#AskAware is a Twitter chat run by Aware Senior Care on a weekly basis. If you're interested in participating and/or listening in, here's a schedule of our upcoming chats.
|04/20/2016||Adult Day Care||Marcia Jarrell
Executive Director of SarahCare Adult Day Care
|The objective of this TweetChat is to bring awareness to families who are caring for a loved one in their home and who are looking for care options that will give the individual the opportunity to participate in activities and social programs that are designed to meet the needs and abilities of those with cognitive and physical impairments.
Adult day care centers keep families together, keep senior adults in their homes and part of their communities. Adult day care centers are the most cost effective alternative to caring for a loved one. Adult day care centers and in home care are the perfect combination for families who are looking to keep the senior family member aging in their own home. Participants at the end of the day get to go home and isn't that what we all want?
||Navigating the task of downsizing and later-in-life moves||Jennie Alwood Zehmer
Here to Home, Inc.
Senior Move Manager
|The objective of this tweet chat is to get your mind around what it takes to move when you are over 60. Many people are overwhelmed with the enormity of the task of downsizing after having spent a lifetime building up a home.
-What exactly is a Senior Move Manager? How are they trained? What are the professional requirements?
-Really . . . what do they do? Can I do these things myself?
-What do I do with all my stuff when I move? What are the first steps?
-How are Senior Move Mangers different from movers?
-How much do Senior Move Managers charge?
|06/15/2016||Elder orphans: Do you have a plan?||Carol Marak
Editor of SeniorCare
|The objective is to get clear on the issues of aging alone without a spouse, partner, or adult children to help out. During the chat, we’ll discuss the 5 stages of aging and what it takes on your part to get ready for them.
Stage 1: Self-sufficiency stage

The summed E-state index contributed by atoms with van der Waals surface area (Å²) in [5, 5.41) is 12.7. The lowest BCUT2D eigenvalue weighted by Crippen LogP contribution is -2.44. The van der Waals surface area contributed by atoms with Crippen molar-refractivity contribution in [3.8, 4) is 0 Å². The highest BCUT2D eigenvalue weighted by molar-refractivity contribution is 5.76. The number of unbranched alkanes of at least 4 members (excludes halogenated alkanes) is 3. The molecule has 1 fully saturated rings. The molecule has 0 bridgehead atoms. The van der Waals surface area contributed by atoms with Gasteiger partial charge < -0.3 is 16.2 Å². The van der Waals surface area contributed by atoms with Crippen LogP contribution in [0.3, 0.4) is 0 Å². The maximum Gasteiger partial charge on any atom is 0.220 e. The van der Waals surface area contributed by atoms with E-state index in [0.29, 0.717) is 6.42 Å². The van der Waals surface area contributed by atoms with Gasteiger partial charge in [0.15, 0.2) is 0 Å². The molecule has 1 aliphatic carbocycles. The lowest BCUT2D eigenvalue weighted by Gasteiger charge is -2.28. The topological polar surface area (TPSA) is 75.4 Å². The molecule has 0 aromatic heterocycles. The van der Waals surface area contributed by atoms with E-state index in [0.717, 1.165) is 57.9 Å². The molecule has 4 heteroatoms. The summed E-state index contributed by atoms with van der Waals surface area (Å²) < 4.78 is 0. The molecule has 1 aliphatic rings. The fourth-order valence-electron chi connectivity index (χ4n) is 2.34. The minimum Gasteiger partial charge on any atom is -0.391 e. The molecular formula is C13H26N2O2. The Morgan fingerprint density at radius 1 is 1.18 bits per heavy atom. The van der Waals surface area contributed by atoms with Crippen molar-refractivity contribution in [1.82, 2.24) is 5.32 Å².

•Assess where one lives and ask if it will support your needs later
•Managing chronic illness on their own and learning to take better care of self to improve a healthy future
•Learn the costs of long-term care and the ways to cover them
•Create legal instructions that keep you in charge of decisions about care and finances
•Learn about the family’s medical history
Stage 2: Interdependence
•More concerned about safety
•Worried about physical hindrances and some mental decline
•Experience the loss of easy access (driving at night)
Stage 3: Dependency
•The older person relies on others for help with activities of daily living
•Need help with transportation, meal planning, bathing, grooming and dressing
•Require assistance to find personal care help, therapists
•Loss of social interaction
Stage 4: Crisis management/Complex care
•The older person needs more help than what the family can give
•Coping with greater loss of physical and mental functioning, chronic pain
•Managing multiple health conditions requiring treatments and therapies.
•Dealing with cognitive problems (thinking, memory, impulse control, judgment)
Stage 5: End of Life
•The older person must have 24/7 care
•Multiple trips to the emergency room and the illness continues to progress significantly, affecting the quality of life
•Continue to have same or worsening symptoms
•They wish to remain at home, rather than spend time in the hospital, or must live in a nursing home
|07/13/2016||The importance of self-care in caregiving||Sandra Savell
Author of "Dear Clueless: A Daughter's Journey Through Alzheimer's Caregiving"
|The objective of this TweetChat is to educate caregivings on the importance of "putting your oxygen mask on fist" while caregiving. That is, you cannot effectively care for another if you can't care for yourself.|
|07/27/2016||Home Care for Veterans||Omega Care Planning of NC
||How to plan elder care for you or a loved one as a veteran; your options and where you can get help.|
|9/14/2016||How to keep Mom (and yourself) out of a nursing home||Dr. David Fisher
Doctors Making Housecalls
| Dr. David Fisher, author of "How to keep Mom (and yourself) out of a nursing home" will be joining us to discuss the core concepts of the book. Questions may include:
1. If I was to change my primary physician to a good Geriatric MD, what are the top 3-5 things I should ask to evaluate my potential new doctor?
2. In your book you describe the 7 steps to prolonging independence. Boiling things down what would you say are the must do’s to give yourself the best chance at an independent life and why?
3. My aging parents are increasingly struggling to live and maintain their home. When I suggest some help in the form of home care would help them I get a lot of resistance to this idea. Can you prvide2-3 tips on having a good conversation about help in the home and how this help can prolong living independently?